The invention thus concerns a device for saving the energy provided by the energy source of the electronic apparatus by switching off its data entry or time display means after a variable time delay, which will depend, from an initial pre-configured or stored value, on the skillfulness of the user. Thus, after a series of manipulations carried out by a skillful user, the authorised time period for a manipulation before switching off will decrease for the next series of manipulations. Conversely, a user who has been less skillful in carrying out a series of manipulations, or who becomes so accidentally, will have a slightly longer authorisation time before switching off for the next series of manipulations. The maximum time authorised between the start and the end of a manipulation before switching off will be designated hereinafter “Time Out”, or TO by abbreviation.
If the data entry means are of the touch type, i.e. when they are formed by sensors activated by contact with a finger, “the duration period of a manipulation” means the time elapsed between the moment when the user lifts his finger from a sensor and when he places it on another sensor, the time during which he holds his finger on a sensor not being counted.
It is of course possible, depending on the electronic apparatus in which the device according to the invention is integrated, to define the “duration period of a manipulation” differently. It is for example possible, contrary to what was stated hereinbefore, to count the time in said “duration period” the time during which a user keeps the sensor active before carrying out an action determining the manipulation time TM.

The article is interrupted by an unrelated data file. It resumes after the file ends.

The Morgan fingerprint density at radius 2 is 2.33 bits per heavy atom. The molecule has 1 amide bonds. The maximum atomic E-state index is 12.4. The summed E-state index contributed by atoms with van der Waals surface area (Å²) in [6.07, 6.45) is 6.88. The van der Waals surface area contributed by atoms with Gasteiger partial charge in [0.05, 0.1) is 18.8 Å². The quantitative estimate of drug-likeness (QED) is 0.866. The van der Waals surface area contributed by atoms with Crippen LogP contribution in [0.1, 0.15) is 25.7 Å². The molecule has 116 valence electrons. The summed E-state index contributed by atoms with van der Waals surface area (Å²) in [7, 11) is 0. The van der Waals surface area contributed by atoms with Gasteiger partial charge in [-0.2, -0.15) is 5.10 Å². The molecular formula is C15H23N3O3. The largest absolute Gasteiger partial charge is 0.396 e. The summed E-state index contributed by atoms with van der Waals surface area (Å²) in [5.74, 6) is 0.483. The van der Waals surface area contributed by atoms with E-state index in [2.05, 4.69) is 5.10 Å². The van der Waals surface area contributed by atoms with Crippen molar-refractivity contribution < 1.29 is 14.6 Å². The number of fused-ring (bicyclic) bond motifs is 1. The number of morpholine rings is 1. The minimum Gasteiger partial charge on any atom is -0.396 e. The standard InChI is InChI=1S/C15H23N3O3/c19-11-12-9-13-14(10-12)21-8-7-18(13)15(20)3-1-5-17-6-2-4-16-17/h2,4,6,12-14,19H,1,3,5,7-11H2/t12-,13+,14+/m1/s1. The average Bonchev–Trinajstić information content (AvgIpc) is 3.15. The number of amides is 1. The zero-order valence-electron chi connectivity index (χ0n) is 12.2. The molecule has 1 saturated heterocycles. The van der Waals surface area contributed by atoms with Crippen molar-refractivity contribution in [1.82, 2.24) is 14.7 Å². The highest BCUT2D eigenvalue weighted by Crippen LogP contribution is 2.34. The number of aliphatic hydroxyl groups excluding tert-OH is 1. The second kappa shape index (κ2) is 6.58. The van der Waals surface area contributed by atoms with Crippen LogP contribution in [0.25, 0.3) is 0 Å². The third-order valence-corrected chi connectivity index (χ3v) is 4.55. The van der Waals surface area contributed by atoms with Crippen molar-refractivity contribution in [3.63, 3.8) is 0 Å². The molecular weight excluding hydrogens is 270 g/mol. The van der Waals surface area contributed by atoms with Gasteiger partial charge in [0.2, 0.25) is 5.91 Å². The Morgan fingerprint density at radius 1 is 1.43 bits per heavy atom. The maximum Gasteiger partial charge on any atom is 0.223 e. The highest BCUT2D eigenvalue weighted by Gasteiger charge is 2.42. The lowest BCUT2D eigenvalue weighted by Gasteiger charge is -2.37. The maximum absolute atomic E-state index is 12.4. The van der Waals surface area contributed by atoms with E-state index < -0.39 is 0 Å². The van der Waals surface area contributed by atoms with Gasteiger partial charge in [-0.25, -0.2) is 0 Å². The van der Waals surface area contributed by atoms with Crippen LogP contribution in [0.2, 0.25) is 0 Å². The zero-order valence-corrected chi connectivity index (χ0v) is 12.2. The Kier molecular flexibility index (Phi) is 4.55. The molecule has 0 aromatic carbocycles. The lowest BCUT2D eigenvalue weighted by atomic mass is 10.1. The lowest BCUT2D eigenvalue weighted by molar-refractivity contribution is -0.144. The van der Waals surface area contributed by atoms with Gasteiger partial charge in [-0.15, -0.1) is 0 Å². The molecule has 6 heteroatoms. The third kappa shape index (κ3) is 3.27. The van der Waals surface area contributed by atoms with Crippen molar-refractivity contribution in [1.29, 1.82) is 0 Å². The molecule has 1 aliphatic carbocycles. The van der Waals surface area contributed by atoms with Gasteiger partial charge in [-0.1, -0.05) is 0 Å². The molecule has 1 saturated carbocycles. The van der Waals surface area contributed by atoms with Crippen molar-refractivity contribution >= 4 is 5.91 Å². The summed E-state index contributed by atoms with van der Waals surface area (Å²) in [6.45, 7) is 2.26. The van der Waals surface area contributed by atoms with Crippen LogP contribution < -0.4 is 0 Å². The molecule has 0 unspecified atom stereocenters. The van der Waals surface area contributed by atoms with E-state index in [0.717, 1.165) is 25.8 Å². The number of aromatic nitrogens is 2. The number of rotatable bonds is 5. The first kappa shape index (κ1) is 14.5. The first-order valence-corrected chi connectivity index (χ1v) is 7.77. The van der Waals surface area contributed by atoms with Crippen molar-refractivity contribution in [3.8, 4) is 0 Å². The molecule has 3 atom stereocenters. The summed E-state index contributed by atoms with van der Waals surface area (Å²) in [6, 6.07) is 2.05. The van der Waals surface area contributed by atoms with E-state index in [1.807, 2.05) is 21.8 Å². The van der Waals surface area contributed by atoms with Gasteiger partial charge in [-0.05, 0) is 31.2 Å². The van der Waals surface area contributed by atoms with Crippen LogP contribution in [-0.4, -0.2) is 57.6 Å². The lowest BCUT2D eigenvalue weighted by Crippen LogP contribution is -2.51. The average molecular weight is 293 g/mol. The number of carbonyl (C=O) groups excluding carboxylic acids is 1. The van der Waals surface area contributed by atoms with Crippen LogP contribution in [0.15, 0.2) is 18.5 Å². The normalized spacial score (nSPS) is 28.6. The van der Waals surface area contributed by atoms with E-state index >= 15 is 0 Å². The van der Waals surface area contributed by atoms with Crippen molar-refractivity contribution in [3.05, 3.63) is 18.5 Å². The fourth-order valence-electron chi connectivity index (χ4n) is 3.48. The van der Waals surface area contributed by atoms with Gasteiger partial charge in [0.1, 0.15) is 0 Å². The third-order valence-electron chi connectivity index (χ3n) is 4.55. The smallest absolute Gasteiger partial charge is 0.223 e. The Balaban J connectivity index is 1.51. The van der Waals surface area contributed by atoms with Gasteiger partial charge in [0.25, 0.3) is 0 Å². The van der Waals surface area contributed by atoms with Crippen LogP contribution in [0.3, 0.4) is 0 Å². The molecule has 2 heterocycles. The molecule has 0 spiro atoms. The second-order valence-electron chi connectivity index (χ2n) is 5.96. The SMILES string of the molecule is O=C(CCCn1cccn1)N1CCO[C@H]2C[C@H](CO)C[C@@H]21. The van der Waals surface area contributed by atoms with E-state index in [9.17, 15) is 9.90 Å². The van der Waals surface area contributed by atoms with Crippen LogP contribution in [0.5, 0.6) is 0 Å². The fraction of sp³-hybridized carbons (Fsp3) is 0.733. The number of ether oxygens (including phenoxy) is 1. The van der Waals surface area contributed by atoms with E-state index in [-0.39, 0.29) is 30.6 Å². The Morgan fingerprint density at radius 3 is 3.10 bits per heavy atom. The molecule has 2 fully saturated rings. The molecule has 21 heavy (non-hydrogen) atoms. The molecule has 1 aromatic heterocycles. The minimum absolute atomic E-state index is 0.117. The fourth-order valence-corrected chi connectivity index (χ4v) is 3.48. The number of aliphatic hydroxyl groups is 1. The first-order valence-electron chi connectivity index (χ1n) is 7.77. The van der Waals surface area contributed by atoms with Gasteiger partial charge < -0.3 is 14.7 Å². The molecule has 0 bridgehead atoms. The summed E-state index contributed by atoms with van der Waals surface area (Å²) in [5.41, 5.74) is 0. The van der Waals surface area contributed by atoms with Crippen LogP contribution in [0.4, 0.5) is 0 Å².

In the following description, TM thus designates a “manipulation time” in accordance with one or other of the above definitions, or others within the grasp of those skilled in the art. The time that elapses between two manipulations will be designated TC hereinafter, and that stored at the start of the next manipulation TM. In order to better understand the invention, the longest time stored between two successive manipulations in a series of manipulations will be designated TX (Time Max) and a security time whose essential role will be explained hereinafter, will be designated TS.
The invention thus concerns an interactive switching device for a portable electronic apparatus, such as a wristwatch, powered by a battery or an accumulator, including data entry means, for example in the form of a keyboard or a touch alphanumerical screen, and control means connected to means for displaying said data. The invention is characterised in that the device further includes a processing unit inserted between the data entry means and the control means. The processing unit includes a memory for storing reference times, particularly the Time Out, a counter connected to a time base storing times TC and TM and a comparator including a first comparison unit, which acts, on the one hand, on an ON/OFF switch to interrupt, via control means, the energy supply to the data entry and display means when TC>TO and which, on the other hand, alters, at the end of a series of manipulations, certain reference times of the memory as a function of the speed at which the manipulations are carried out.
The memory includes four zones. A first zone stores security time TS which is a fixed value, stored when the electronic apparatus is manufactured, but which the user may alter by manipulating an external control member, or which can be recalculated at the end of a series of manipulations as a percentage of the value of the last TOM defined hereinafter.